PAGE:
Three arguments against prescription requirements
- Correspondence to Jessica Flanigan, Jepson School of Leadership Studies, University of Richmond, Richmond, Virginia, USA;
Contributors Jessica Flanigan wrote this essay.
- Received 15 September 2011
- Revised 8 March 2012
- Accepted 16 March 2012
- Published Online First 26 July 2012
In this essay, I argue that prescription drug laws violate patients' rights to self-medication. Patients have rights to self-medication for the same reasons they have rights to refuse medical treatment according to the doctrine of informed consent (DIC). Since we should accept the DIC, we ought to reject paternalistic prohibitions of prescription drugs and respect the right of self-medication. In section 1, I frame the puzzle of self-medication; why don't the same considerations that tell in favour of informed consent also justify a right of self-medication? In section 2, I show that the prescription drug system was historically motivated by paternalism. In section 3, I outline the justifications for the DIC in more detail. I show that consequentialist, epistemic, and deontic considerations justify the DIC. In sections 4–6, I argue that these considerations also justify rights of self-medication. I then propose that rights of self-medication require non-prohibitive prescription policies in section 7. I consider two objections in sections 8 and 9: that patients ought not to make medically risky or deadly decisions, and that unrestricted access to prescription-grade pharmaceuticals would result in widespread misuse and abuse. Section 10 concludes.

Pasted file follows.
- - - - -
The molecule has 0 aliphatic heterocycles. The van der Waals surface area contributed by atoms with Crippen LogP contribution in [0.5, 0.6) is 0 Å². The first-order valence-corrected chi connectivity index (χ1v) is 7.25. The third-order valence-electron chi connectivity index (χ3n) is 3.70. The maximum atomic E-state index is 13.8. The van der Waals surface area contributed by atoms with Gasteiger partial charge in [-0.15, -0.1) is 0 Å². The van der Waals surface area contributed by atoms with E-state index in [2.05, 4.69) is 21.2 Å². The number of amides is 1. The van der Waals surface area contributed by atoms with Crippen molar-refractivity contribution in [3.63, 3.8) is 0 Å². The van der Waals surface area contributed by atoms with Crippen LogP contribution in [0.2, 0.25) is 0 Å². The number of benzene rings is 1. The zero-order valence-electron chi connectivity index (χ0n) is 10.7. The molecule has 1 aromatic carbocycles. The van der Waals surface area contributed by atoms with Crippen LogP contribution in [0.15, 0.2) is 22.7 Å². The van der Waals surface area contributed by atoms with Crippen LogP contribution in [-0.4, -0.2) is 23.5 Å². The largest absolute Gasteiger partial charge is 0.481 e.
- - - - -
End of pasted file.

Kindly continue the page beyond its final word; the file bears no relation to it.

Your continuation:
Linked article Yes.
Competing interests None.
Provenance and peer review Commissioned; externally peer reviewed.